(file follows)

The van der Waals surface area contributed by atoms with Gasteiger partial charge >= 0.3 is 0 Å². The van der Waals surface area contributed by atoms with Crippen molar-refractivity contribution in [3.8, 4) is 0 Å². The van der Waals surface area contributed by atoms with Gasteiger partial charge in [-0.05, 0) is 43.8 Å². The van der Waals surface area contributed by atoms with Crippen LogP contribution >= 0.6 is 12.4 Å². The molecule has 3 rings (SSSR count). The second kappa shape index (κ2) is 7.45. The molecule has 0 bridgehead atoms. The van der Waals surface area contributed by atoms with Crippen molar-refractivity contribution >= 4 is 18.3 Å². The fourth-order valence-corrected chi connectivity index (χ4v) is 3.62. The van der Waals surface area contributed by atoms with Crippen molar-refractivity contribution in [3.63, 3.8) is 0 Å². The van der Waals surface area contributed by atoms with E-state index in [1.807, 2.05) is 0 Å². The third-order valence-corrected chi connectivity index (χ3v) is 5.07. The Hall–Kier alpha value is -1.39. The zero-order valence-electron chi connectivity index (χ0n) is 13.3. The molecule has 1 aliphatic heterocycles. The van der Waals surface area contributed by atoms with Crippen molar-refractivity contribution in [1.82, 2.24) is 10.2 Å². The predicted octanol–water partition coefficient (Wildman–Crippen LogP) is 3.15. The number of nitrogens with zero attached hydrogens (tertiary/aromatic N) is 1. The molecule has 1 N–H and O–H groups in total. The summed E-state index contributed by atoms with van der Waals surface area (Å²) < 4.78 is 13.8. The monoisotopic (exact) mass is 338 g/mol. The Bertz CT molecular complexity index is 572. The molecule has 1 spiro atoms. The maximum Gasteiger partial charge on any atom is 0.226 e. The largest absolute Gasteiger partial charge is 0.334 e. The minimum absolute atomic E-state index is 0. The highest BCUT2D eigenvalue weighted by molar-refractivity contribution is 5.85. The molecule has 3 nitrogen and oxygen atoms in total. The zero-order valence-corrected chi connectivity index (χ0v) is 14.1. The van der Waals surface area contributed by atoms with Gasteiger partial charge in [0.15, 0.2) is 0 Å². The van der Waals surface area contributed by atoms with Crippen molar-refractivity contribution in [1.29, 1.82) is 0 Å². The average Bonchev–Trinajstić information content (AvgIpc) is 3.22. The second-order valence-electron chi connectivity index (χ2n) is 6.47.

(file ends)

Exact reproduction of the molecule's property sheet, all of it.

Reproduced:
The van der Waals surface area contributed by atoms with Gasteiger partial charge >= 0.3 is 0 Å². The van der Waals surface area contributed by atoms with Crippen molar-refractivity contribution in [3.8, 4) is 0 Å². The van der Waals surface area contributed by atoms with Gasteiger partial charge in [-0.05, 0) is 43.8 Å². The van der Waals surface area contributed by atoms with Crippen LogP contribution >= 0.6 is 12.4 Å². The molecule has 3 rings (SSSR count). The second kappa shape index (κ2) is 7.45. The molecule has 0 bridgehead atoms. The van der Waals surface area contributed by atoms with Crippen molar-refractivity contribution >= 4 is 18.3 Å². The fourth-order valence-corrected chi connectivity index (χ4v) is 3.62. The van der Waals surface area contributed by atoms with Crippen molar-refractivity contribution in [3.63, 3.8) is 0 Å². The van der Waals surface area contributed by atoms with E-state index in [1.807, 2.05) is 0 Å². The third-order valence-corrected chi connectivity index (χ3v) is 5.07. The Hall–Kier alpha value is -1.39. The zero-order valence-electron chi connectivity index (χ0n) is 13.3. The molecule has 1 aliphatic heterocycles. The van der Waals surface area contributed by atoms with Crippen molar-refractivity contribution in [1.82, 2.24) is 10.2 Å². The predicted octanol–water partition coefficient (Wildman–Crippen LogP) is 3.15. The number of nitrogens with zero attached hydrogens (tertiary/aromatic N) is 1. The molecule has 1 N–H and O–H groups in total. The summed E-state index contributed by atoms with van der Waals surface area (Å²) < 4.78 is 13.8. The monoisotopic (exact) mass is 338 g/mol. The Bertz CT molecular complexity index is 572. The molecule has 1 spiro atoms. The maximum Gasteiger partial charge on any atom is 0.226 e. The largest absolute Gasteiger partial charge is 0.334 e. The minimum absolute atomic E-state index is 0. The highest BCUT2D eigenvalue weighted by molar-refractivity contribution is 5.85. The molecule has 3 nitrogen and oxygen atoms in total. The zero-order valence-corrected chi connectivity index (χ0v) is 14.1. The van der Waals surface area contributed by atoms with Gasteiger partial charge in [0.15, 0.2) is 0 Å². The van der Waals surface area contributed by atoms with Crippen molar-refractivity contribution in [1.29, 1.82) is 0 Å². The average Bonchev–Trinajstić information content (AvgIpc) is 3.22. The second-order valence-electron chi connectivity index (χ2n) is 6.47.